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Real-time imaging of DNA loop extrusion by condensin

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Science  06 Apr 2018:
Vol. 360, Issue 6384, pp. 102-105
DOI: 10.1126/science.aar7831
  • Fig. 1 Single-molecule assay for the visualization of condensin-mediated DNA looping.

    (A) Cartoon representation of the S. cerevisiae condensin complex. (B) Side- and top-view schematics of DNA that is doubly tethered to a polyethylene glycol (PEG)–passivated quartz surface via streptavidin-biotin linkage. (C) Snapshot of a double-tethered λ-DNA molecule (exposure, 100 ms) visualized by Sytox Orange (SxO) staining. Note the homogeneous fluorescence intensity distribution along the DNA. Dashed magenta circles indicate the surface attachment sites of the DNA. (D) Side- and top-view diagrams showing DNA loop formation on double-tethered DNA by condensin. (E) Snapshot of condensin-mediated DNA loop formation at one spot (indicated by the yellow arrow) along a SxO-stained DNA molecule. (F) Strategy to visualize DNA loops. Application of flow perpendicular to the axis of the immobilized DNA extends the loop within the imaging plane. (G) Snapshot of an extended DNA loop that is stretched out by flow (white arrow) perpendicular to the DNA, as illustrated in (F).

  • Fig. 2 Real-time imaging of DNA loop extrusion by condensin.

    (A) Series of snapshots showing DNA loop extrusion intermediates created by condensin on a SxO-stained double-tethered λ-DNA (movie S3). A constant flow at a large angle to the DNA axis (white arrow) maintains the DNA in the imaging plane and stretches the extruded loop. A yellow arrow indicates the position of the loop base. At ~40 s, a small loop appears that grows over time until ~80 s, consistent with the loop extrusion model. A random linkage model would instead have predicted the sudden appearance of a loop that remains stable in size over time. After ~600 s, the loop suddenly disrupted. Schematic diagrams under each snapshot are for visual guidance. (B) Imaging at high time resolution reveals the splitting of the two DNA strands in the extruded loop in adjacent time frames.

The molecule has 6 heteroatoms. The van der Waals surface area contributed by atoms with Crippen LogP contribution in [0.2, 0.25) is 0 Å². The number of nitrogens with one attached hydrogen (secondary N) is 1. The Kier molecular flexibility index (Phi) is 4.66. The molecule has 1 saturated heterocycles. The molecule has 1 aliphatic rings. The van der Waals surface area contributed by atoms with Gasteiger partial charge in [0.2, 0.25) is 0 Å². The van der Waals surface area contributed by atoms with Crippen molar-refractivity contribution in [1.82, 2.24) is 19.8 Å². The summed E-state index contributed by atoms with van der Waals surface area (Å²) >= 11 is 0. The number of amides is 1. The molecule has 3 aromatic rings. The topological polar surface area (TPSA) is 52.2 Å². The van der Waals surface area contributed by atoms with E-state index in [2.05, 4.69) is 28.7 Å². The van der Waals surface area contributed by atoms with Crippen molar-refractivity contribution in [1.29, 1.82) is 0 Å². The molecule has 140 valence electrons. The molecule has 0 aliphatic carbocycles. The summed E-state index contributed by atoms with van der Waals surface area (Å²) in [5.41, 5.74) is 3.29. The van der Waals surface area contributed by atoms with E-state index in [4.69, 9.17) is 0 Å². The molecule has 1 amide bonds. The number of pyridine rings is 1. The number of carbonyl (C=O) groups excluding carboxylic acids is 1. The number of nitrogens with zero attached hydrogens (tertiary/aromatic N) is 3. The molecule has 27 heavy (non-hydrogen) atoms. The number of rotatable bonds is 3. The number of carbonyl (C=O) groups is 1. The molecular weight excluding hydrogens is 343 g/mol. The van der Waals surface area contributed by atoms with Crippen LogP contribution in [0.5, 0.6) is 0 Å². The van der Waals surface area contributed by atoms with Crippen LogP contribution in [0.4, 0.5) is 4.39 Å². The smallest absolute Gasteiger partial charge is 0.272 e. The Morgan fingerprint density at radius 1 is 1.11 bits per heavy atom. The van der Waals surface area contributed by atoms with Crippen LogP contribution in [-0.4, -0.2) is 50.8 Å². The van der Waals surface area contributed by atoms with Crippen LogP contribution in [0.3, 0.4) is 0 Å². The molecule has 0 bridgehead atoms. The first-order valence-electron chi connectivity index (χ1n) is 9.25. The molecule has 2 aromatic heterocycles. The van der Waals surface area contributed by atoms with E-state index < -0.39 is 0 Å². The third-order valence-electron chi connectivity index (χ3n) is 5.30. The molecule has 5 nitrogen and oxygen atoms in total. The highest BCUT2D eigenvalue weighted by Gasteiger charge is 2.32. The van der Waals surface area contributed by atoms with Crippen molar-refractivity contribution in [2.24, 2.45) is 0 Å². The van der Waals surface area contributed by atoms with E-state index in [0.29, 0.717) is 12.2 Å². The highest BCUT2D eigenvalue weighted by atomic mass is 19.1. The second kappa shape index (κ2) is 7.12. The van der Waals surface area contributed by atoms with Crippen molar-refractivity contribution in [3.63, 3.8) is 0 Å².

• Fig. 3 Loop extrusion is asymmetric and depends on ATP hydrolysis.

    (A) Snapshots showing the gradual extension of a DNA loop (yellow arrow) on a double-tethered λ-DNA molecule. (B) Kymograph of SxO fluorescence intensities shown in (A). (C) DNA lengths calculated from the integrated fluorescence intensities and the known 48.5-kbp length of the λ-DNA in the kymograph of (B) for regions outside the loop (I and III) and the loop region itself (II). (D to F) Fluorescence kymographs (left) and intensity plots (right) of a more stretched DNA molecule (end-to-end distance 9.1 μm) where the DNA loop stalls midway (D), of a DNA molecule where loop extrusion starts in the center and continues until reaching the physical barrier at the attachment site (E), and of a loop extrusion event that abruptly disrupts in a single step. (G) Kymograph and intensity plot for loop extrusion by a safety-belt condensin mutant complex, which displays dynamic changes of all three DNA regions and of the loop position. (H) Average loop extrusion rates (mean ± SD) under various conditions; WT, wild type. (I) Rate of loop extrusion versus relative DNA extension in relation to its 20-μm contour length. Solid circles are calculated from region II, open circles from region III; the line serves as a visual guide. (J) Rate of loop extrusion plotted versus the force exerted within the DNA as a result of increased DNA stretching upon increase of the loop size. The line serves as a visual guide.

  • Fig. 4 Loop extrusion is induced by a single condensin complex.